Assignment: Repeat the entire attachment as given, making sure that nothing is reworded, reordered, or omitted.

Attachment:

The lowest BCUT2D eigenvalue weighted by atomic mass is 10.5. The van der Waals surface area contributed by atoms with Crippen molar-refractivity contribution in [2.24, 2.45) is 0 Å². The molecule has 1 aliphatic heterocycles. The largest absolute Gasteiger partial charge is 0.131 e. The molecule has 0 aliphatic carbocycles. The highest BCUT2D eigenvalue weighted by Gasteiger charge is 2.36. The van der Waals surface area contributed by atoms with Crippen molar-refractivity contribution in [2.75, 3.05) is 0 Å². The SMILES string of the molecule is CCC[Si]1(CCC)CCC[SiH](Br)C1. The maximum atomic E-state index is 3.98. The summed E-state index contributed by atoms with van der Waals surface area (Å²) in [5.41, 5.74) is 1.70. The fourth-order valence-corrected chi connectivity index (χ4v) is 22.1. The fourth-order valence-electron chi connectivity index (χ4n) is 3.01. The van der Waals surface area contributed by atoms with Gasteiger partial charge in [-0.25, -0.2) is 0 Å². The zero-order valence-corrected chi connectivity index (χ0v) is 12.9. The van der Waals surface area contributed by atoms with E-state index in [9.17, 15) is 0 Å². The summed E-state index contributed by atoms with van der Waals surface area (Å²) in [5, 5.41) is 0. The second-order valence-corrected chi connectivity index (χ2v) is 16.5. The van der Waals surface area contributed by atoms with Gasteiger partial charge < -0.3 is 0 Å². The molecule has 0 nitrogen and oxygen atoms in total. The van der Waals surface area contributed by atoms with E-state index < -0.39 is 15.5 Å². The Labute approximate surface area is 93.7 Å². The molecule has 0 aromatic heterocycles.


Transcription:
The lowest BCUT2D eigenvalue weighted by atomic mass is 10.5. The van der Waals surface area contributed by atoms with Crippen molar-refractivity contribution in [2.24, 2.45) is 0 Å². The molecule has 1 aliphatic heterocycles. The largest absolute Gasteiger partial charge is 0.131 e. The molecule has 0 aliphatic carbocycles. The highest BCUT2D eigenvalue weighted by Gasteiger charge is 2.36. The van der Waals surface area contributed by atoms with Crippen molar-refractivity contribution in [2.75, 3.05) is 0 Å². The SMILES string of the molecule is CCC[Si]1(CCC)CCC[SiH](Br)C1. The maximum atomic E-state index is 3.98. The summed E-state index contributed by atoms with van der Waals surface area (Å²) in [5.41, 5.74) is 1.70. The fourth-order valence-corrected chi connectivity index (χ4v) is 22.1. The fourth-order valence-electron chi connectivity index (χ4n) is 3.01. The van der Waals surface area contributed by atoms with Gasteiger partial charge in [-0.25, -0.2) is 0 Å². The zero-order valence-corrected chi connectivity index (χ0v) is 12.9. The van der Waals surface area contributed by atoms with E-state index in [9.17, 15) is 0 Å². The summed E-state index contributed by atoms with van der Waals surface area (Å²) in [5, 5.41) is 0. The second-order valence-corrected chi connectivity index (χ2v) is 16.5. The van der Waals surface area contributed by atoms with Gasteiger partial charge < -0.3 is 0 Å². The molecule has 0 nitrogen and oxygen atoms in total. The van der Waals surface area contributed by atoms with E-state index < -0.39 is 15.5 Å². The Labute approximate surface area is 93.7 Å². The molecule has 0 aromatic heterocycles.